Burkette leaves legacy of love

Published 6:33 pm Wednesday, November 30, 2005

By By Janet Little Cooper
Ryan Burkette dreamed of being a paramedic.
He had been a passenger in an ambulance more times than most kids his age.
"Most people think of an ambulance as something bad and want no part of it," Mark Burkette, Ryan's father said. "But not Ryan, he loved riding in the ambulance. He loved everything about it."
Yesterday, Ryan took his last ride with his friends at Kelley's Ambulance Service. The paramedics carried the young 15-year-old from the funeral home to his final resting place in Mothershed Cemetery.
Patrick Ryan Burkette died on Friday, Nov. 25, 2005 from complications stemming from cerebral palsy. Friends and family gathered yesterday at the First United Methodist Church to celebrate and honor this young boys life.
Ryan was born on Feb. 11, 1990 in Tallassee, Fla. He was born two months premature and suffered from hydrocephalus, water on the brain that eventually led to cerebral palsy. Doctors placed a shunt in his head to drain the fluid, which according to his father, Matt is common in that situation.
"The cerebral palsy manifested itself when he was two to three months old," Burkette said, "The doctors told us that he would probably never walk or talk. I told him that he didn't know that. Ryan did walk and he did talk. He would wear you out talking. He was very smart – he just had a broken body."
Ryan had numerous surgeries throughout his life to replace the shunts and for other procedures. In his early years of life, Ryan was completely mobile getting around with the help of a walker. He also had use of his right arm and hand at that time.
As he grew, his legs began to lose their mobility making him wheelchair bound.
"He had ankle surgery, knee surgery, joint surgeries and hip surgery," Burkette said. "He had a tremendous amount of medical issues and his mother and I became his legs."
Despite those medical issues, Ryan never let them interfere with the quality of his life. He began school at Rachel Patterson in kindergarten and moved all the way through to the completion of the sixth grade at Escambia County Middle School before going back home two years ago due to deteriorating health.
According to his father, Ryan met one of the many people who became special friends to the young boy when he first started attending school.
"He became big buddies with Buck Powell (Superintendent of Schools)," Burkette said. "Buck helped Ryan out so much in school."
Alabama State Trooper Jimmy Dean was another one of Ryan's special friends. Trooper Dean would allow Ryan to sit in his car and play with the sirens. He also gave Ryan one of his hats to wear. Trooper Dean was present at yesterday's service to lead the procession in the same car that Ryan loved to play in so much.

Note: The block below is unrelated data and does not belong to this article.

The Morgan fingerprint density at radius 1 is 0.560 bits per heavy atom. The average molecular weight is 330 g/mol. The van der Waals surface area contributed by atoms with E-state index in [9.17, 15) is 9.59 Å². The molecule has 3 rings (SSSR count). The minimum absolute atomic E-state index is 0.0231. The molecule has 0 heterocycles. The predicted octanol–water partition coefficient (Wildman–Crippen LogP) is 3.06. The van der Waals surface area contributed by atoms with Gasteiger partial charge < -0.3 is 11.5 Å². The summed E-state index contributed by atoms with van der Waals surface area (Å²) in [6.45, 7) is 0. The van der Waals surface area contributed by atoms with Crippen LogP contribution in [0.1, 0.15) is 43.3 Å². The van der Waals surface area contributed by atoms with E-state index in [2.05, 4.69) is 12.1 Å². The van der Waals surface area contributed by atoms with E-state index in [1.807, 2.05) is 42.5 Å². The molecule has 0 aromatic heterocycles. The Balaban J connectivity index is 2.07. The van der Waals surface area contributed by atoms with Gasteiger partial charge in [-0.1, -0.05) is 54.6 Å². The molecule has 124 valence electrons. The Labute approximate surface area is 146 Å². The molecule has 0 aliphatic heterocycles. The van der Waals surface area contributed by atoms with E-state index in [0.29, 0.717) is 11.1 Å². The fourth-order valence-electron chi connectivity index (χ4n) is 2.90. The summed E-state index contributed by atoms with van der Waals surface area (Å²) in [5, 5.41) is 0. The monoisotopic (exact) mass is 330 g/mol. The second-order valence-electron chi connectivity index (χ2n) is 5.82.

The crew from Kelley's Ambulance proudly served as honorary pallbearers in his service – just as proudly as Ryan served them as an honorary paramedic.
"We had been transporting him over the years," Wanda Smith, paramedic with Kelley's Ambulance said. "Ryan latched onto me. He told me one day when we were carrying him to Birmingham that he wanted to be a paramedic just like me. I gave him my paramedic hat and then on his birthday we gave him a shirt just like ours that said, "Ryan" and "Honorary Paramedic" underneath. That little boy just stole my heart. He was a precious young man. Ryan was always smiling no matter what and was always happy. There is nothing he wouldn't attempt to do. He had a full and wonderful life."
Another Kelley's paramedic, Susan Odom, was so taken by young Ryan, that she gave him her national registry pass that allows her to work in all states as a paramedic.
According to his family, Ryan was as active a kid as you would ever find. He didn't let anything hold him back. The family thought of him as Superman for his strength and courage each day.
" He loved to go hunting with us," Burkette said. "He loved to water ski and ride a jet ski and he loved horse back riding. Ryan went to a summer camp for cerebral palsy patients every year. It was an outdoor camp that enabled them to participate in activities that they may not be able to elsewhere. He always loved it."
The Mobile Chapter of United Cerebral Palsy (UCP) was instrumental in Ryan's life and that of his families. Ryan's father, Mark is a member of the board for the Mobile chapter and credits them for playing a big part in Ryan's life.
Ryan is the son of Mark and Blaire Burkette of Atmore. He has a sister, Erin who is 10 months older than he and a younger brother, Marshall.
"Erin and Ryan were always very close. Erin treated Ryan like he was her baby and they maintained that relationship his whole life. I will miss him tremendously, but I know he is with the Father and I am going to see him again. Everything he ever wanted to do, he is doing now. I knew that he was hurting, but despite the pain and problems he was always happy and never complained. One of the things we noticed in the pictures we got together for the funeral home was that he was smiling in them all. It is hard to get a kid to smile for a camera. Not Ryan, he was smiling in them all. He touched so many people. Everyone he met, remembered him. I believe the Father gives us all jobs to do and Ryan's job was to teach people to love."

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